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In a related question, the SolveDelayed->True option seemed to solve the problem. SolveDelayed is not a valid option in M10 (at least not the Student Edition). Any other suggestions?

{λ = 1, μ = 0.2, δ = 0.08, η = 0.9, β = 0.8, n = 2};
A = SparseArray[{{i_, j_} /; i < j -> η, {i_, j_} /; i > j -> β, {i_, i_} -> 1}, {n, n}];
b[i_, x_] := λ x[[i]];
d[i_, x_] := (μ + δ A[[i]].x) x[[i]];
H[x_, y_] := Sum[b[i, x] (Exp[y[[i]]] - 1) + d[i, x] (Exp[-y[[i]]] - 1), {i, n}];

sol = NDSolve[{
    0 == H[{x[1], x[2]}, D[U[x[1], x[2]], {{x[1], x[2]}, 1}]],
    U[0, x[2]] == 0,
    U[x[1], 0] == 0
   }, U, {x[1], 0, 10}, {x[2], 0, 10}]
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  • $\begingroup$ According to a Wolfram Community post, SetDelayed is legal but deprecated. Indeed, the code runs for a while with this option included, even though it is red until the code runs. However, whether SetDelayed is True or False, the Kernel terminates. For True, Solve::ifun: Inverse functions are being used by Solve, so some solutions may not be found; use Reduce for complete solution information. >> message appears. For False, nothing appears. Note that derivatives in this PDE appear in exponentials. $\endgroup$ – bbgodfrey Feb 7 '15 at 13:26
  • $\begingroup$ @bbgodfrey I think you meant SolveDelayed instead of SetDelayed. $\endgroup$ – Michael E2 Feb 7 '15 at 14:07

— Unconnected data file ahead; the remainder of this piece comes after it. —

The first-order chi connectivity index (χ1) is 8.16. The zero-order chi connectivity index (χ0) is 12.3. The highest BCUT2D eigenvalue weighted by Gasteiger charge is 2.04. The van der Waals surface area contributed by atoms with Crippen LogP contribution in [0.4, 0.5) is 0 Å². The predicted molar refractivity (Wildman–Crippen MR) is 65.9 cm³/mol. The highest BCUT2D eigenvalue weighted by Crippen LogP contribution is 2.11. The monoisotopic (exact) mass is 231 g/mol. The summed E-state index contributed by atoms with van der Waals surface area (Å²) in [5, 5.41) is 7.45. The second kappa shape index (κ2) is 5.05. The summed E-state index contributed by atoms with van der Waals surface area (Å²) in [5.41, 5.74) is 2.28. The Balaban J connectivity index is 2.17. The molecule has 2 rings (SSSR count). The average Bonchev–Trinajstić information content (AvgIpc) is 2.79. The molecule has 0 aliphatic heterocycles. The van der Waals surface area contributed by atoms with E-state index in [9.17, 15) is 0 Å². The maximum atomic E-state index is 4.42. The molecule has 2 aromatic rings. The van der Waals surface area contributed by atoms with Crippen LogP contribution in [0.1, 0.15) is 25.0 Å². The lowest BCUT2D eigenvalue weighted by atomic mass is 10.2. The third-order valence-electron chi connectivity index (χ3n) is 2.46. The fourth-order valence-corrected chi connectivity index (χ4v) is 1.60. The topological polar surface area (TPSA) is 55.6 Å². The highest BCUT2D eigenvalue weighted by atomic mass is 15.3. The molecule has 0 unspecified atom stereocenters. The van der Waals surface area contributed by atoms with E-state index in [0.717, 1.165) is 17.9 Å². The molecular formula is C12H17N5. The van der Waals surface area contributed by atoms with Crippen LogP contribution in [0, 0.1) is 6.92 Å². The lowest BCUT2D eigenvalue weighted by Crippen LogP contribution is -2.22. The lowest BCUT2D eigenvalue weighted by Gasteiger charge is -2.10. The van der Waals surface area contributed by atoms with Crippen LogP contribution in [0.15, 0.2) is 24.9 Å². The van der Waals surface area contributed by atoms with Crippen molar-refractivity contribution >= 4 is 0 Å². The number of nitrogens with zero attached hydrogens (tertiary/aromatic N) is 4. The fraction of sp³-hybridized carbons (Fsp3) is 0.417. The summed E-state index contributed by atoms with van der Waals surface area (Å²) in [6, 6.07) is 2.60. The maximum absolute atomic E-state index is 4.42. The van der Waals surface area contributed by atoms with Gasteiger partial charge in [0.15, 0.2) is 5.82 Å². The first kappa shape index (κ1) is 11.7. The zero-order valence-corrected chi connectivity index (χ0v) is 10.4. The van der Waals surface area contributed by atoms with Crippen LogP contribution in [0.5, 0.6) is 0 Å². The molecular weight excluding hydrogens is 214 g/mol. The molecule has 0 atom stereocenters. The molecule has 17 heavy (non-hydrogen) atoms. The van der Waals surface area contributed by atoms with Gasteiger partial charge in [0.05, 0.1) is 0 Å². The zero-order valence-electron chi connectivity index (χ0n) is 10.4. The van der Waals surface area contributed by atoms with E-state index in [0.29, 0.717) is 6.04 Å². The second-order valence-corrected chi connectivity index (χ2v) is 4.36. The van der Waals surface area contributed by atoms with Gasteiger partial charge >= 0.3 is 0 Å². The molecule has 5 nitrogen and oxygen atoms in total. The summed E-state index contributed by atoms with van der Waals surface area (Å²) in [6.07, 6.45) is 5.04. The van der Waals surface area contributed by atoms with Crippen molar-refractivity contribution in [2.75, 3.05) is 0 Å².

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Apparently, the Kernel terminates, because it does not like x[1] and x[2] in this context. When I modify the code to

sol = NDSolveValue[{0 == H[{x1, x2}, D[U[x1, x2], {{x1, x2}, 1}]], 
   U[0, x2] == 0, U[x1, 0] == 0}, U, {x1, 0, 10}, {x2, 0, 10}]

it gives the same warning message,

NDSolveValue::ntdvdae: Cannot solve to find an explicit formula for the derivatives. NDSolve will try solving the system as differential-algebraic equations. >>

but the Kernel does not terminate. Instead, the code produces an InterpolatingFunction that is identically zero. Indeed, U = 0 satisfies H[{x1, x2}, {0, 0}] == 0 with homogeneous boundary conditions, so U = 0 is the correct answer.

Update

As pointed out by Michael E2 in a Comment below, Method -> {"EquationSimplification" -> "Residual"} eliminates the warning message.

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  • $\begingroup$ I remember this issue of indexed variables arising somewhere else, but I can't find the right search terms. $\endgroup$ – Michael E2 Feb 7 '15 at 14:07
  • $\begingroup$ Why not point out Method -> {"EquationSimplification" -> "Residual"}, the solution suggested in the community post you linked to in your comment above? $\endgroup$ – Michael E2 Feb 7 '15 at 14:09
  • $\begingroup$ @MichaelE2 Not sure whether your comment was meant for me, but I acted on it by trying it and then editing my answer. Thanks. $\endgroup$ – bbgodfrey Feb 7 '15 at 14:24
  • $\begingroup$ Yes, the second comment was meant for you, and you're welcome! (+1 already.) The first was general. It would be nice to link the questions. $\endgroup$ – Michael E2 Feb 7 '15 at 14:34
  • $\begingroup$ Back to the drawing board on my boundary conditions, I suppose ... never do get those right. $\endgroup$ – Ian Feb 7 '15 at 14:56

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